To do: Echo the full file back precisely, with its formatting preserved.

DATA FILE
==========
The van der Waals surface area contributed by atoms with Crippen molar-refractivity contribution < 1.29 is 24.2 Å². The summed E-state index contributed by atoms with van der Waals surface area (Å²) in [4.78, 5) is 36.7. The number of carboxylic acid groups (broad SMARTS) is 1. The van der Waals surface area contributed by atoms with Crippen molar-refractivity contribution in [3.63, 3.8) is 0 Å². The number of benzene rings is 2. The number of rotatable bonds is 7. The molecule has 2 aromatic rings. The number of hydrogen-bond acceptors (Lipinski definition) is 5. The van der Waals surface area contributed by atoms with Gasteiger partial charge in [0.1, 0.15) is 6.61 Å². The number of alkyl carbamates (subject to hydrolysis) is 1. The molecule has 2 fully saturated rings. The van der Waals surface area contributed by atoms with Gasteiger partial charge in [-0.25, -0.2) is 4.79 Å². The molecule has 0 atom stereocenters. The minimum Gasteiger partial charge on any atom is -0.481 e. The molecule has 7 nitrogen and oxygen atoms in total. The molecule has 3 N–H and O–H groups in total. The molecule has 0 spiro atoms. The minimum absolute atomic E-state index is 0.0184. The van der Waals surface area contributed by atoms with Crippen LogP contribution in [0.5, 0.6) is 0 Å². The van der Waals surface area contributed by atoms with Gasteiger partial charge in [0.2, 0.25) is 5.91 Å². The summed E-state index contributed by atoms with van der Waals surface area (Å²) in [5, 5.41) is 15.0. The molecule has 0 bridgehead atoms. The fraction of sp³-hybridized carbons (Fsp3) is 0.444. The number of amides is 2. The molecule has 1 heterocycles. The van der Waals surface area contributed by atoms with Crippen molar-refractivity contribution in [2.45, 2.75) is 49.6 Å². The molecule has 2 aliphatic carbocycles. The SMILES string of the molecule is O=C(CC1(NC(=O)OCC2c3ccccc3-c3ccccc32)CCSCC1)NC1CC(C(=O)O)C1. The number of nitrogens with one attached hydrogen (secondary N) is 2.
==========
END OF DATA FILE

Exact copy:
The van der Waals surface area contributed by atoms with Crippen molar-refractivity contribution < 1.29 is 24.2 Å². The summed E-state index contributed by atoms with van der Waals surface area (Å²) in [4.78, 5) is 36.7. The number of carboxylic acid groups (broad SMARTS) is 1. The van der Waals surface area contributed by atoms with Crippen molar-refractivity contribution in [3.63, 3.8) is 0 Å². The number of benzene rings is 2. The number of rotatable bonds is 7. The molecule has 2 aromatic rings. The number of hydrogen-bond acceptors (Lipinski definition) is 5. The van der Waals surface area contributed by atoms with Gasteiger partial charge in [0.1, 0.15) is 6.61 Å². The number of alkyl carbamates (subject to hydrolysis) is 1. The molecule has 2 fully saturated rings. The van der Waals surface area contributed by atoms with Gasteiger partial charge in [-0.25, -0.2) is 4.79 Å². The molecule has 0 atom stereocenters. The minimum Gasteiger partial charge on any atom is -0.481 e. The molecule has 7 nitrogen and oxygen atoms in total. The molecule has 3 N–H and O–H groups in total. The molecule has 0 spiro atoms. The minimum absolute atomic E-state index is 0.0184. The van der Waals surface area contributed by atoms with Crippen LogP contribution in [0.5, 0.6) is 0 Å². The van der Waals surface area contributed by atoms with Gasteiger partial charge in [0.2, 0.25) is 5.91 Å². The summed E-state index contributed by atoms with van der Waals surface area (Å²) in [5, 5.41) is 15.0. The molecule has 0 bridgehead atoms. The fraction of sp³-hybridized carbons (Fsp3) is 0.444. The number of amides is 2. The molecule has 1 heterocycles. The van der Waals surface area contributed by atoms with Crippen molar-refractivity contribution in [2.45, 2.75) is 49.6 Å². The molecule has 2 aliphatic carbocycles. The SMILES string of the molecule is O=C(CC1(NC(=O)OCC2c3ccccc3-c3ccccc32)CCSCC1)NC1CC(C(=O)O)C1. The number of nitrogens with one attached hydrogen (secondary N) is 2.